Written by: Greg Ellifritz
I’ve recently noticed an increasing number of crime reports in my newsfeed where victims were shot through the door of their home while answering a doorbell or looking through a peephole. A simple Google search on the term “shot through door” will yield over 90,000 hits. It happens with an alarming frequency. Check out the link below for an example of one such shooting:
It pays to protect yourself any time you hear a knock at your door. Here are a few tips….
1) Lock your doors. Make sure you have quality deadbolts with long (at least two inch) screws securing the door hardware to the frame of the door. Keep your screen or storm door locked as well. Almost any residential door can be opened with enough force. Usually just one or two strong kicks or hits with a sledgehammer is all that you need to break in. But screen doors usually open OUT. They can’t generally be kicked. They need to be pried. If your attacker doesn’t have a pry tool, he’s out of luck.
2) Verbal Challenge. Many homeowners will just stay silent and ignore the suspicious knock on the door. I think this is a bad idea. Most of the burglaries I investigate start with a knock at the door. The burglar doesn’t want to encounter an armed homeowner. He’ll knock at the door before he breaks in just to ensure there is no one home. When you don’t answer, he goes around to the back side of the house and breaks in.
Ignoring the knock at the door could actually INCREASE your risk for burglary!
A better option is to loudly ask “Who is it?” Even a “Go away!” would suffice if you aren’t in the mood to be bothered.
3) Don’t backlight yourself. If you decide to check the peephole, make sure all of the lights behind you are turned off…even in the daytime. As a cop, I watch the peepholes of the doors I knock on. When people look through a peephole with a light behind them, they appear like an eclipse. The shadow they create is clearly visible to someone outside. That lets the potential attacker know exactly where you are and gives him a target to shoot at if he so desires.
4) Don’t stand directly in front of the door. When conversing through the locked door or checking the peephole, you should be standing to the SIDE of the door, not right in front of it. If you are standing in front of the door, you will be struck if the criminal kicks it in. If he shoots blindly, he will tend to shoot toward the middle of the door.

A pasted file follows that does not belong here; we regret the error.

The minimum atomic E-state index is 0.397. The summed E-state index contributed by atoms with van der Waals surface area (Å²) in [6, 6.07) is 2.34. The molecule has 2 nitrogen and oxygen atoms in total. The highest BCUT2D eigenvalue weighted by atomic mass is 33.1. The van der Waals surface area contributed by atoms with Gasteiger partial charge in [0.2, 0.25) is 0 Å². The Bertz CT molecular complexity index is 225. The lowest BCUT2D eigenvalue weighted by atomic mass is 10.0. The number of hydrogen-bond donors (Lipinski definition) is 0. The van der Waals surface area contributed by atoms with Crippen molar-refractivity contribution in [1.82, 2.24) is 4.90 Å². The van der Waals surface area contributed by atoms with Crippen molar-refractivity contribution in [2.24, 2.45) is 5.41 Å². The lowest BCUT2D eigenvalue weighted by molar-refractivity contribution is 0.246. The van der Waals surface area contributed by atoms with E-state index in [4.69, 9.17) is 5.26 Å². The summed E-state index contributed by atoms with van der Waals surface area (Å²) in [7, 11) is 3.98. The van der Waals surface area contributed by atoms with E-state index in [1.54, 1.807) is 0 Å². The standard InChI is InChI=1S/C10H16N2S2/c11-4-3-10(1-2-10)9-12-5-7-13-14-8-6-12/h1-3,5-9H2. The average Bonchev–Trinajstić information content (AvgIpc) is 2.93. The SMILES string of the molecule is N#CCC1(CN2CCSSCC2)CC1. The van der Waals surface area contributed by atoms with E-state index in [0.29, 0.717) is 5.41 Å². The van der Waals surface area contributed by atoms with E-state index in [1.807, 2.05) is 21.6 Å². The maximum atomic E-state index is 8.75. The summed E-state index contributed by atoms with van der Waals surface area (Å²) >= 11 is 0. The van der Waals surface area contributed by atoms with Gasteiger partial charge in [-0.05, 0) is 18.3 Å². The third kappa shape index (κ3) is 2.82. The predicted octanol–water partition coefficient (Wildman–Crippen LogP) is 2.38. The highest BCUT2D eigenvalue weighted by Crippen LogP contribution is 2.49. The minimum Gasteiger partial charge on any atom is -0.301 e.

It’s best to stand on the “long wall” next to the door. From the inside, you will generally have one side of the door with a longer wall and one side with a corner. You don’t want to limit your movement by standing in the corner. Get to the wall side so that you have an escape route.
5) Don’t open the door if anything is suspicious. This goes without saying, but I see crime victims violate this rule all the time. You don’t need to open the door to “see what’s going on.” Trust me, there are some things you really don’t want to see. If there is suspicious activity outside your door, seek cover and call the police.
6) Remain alert. As mentioned in point number two, sometimes criminals will knock on the front door and then break in the back. Occasionally, teams of criminals use the knock as a distraction technique. While you are dealing with the potential threat at the door, the second criminal is entering the rear of the house. Any time I get a knock at the door I use the windows to conduct a full 360 degree scan of my house, looking for additional threats.
Follow these rules. If you do, I won’t be seeing you in my newsfeed under a headline that says “Homeowner Shot Through Door.”
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